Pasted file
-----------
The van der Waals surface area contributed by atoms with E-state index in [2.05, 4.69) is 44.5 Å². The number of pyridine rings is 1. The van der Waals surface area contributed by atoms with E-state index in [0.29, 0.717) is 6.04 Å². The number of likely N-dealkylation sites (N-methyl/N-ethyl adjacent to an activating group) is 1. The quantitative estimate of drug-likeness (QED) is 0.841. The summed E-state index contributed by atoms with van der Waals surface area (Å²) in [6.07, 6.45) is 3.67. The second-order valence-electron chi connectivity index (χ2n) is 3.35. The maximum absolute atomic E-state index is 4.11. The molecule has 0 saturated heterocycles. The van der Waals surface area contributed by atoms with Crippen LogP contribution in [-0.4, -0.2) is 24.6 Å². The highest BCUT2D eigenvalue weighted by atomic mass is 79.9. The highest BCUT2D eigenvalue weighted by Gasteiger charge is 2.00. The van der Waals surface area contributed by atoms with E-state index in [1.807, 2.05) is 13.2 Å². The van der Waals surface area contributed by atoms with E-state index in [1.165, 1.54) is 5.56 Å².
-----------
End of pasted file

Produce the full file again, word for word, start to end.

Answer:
The van der Waals surface area contributed by atoms with E-state index in [2.05, 4.69) is 44.5 Å². The number of pyridine rings is 1. The van der Waals surface area contributed by atoms with E-state index in [0.29, 0.717) is 6.04 Å². The number of likely N-dealkylation sites (N-methyl/N-ethyl adjacent to an activating group) is 1. The quantitative estimate of drug-likeness (QED) is 0.841. The summed E-state index contributed by atoms with van der Waals surface area (Å²) in [6.07, 6.45) is 3.67. The second-order valence-electron chi connectivity index (χ2n) is 3.35. The maximum absolute atomic E-state index is 4.11. The molecule has 0 saturated heterocycles. The van der Waals surface area contributed by atoms with Crippen LogP contribution in [-0.4, -0.2) is 24.6 Å². The highest BCUT2D eigenvalue weighted by atomic mass is 79.9. The highest BCUT2D eigenvalue weighted by Gasteiger charge is 2.00. The van der Waals surface area contributed by atoms with E-state index in [1.807, 2.05) is 13.2 Å². The van der Waals surface area contributed by atoms with E-state index in [1.165, 1.54) is 5.56 Å².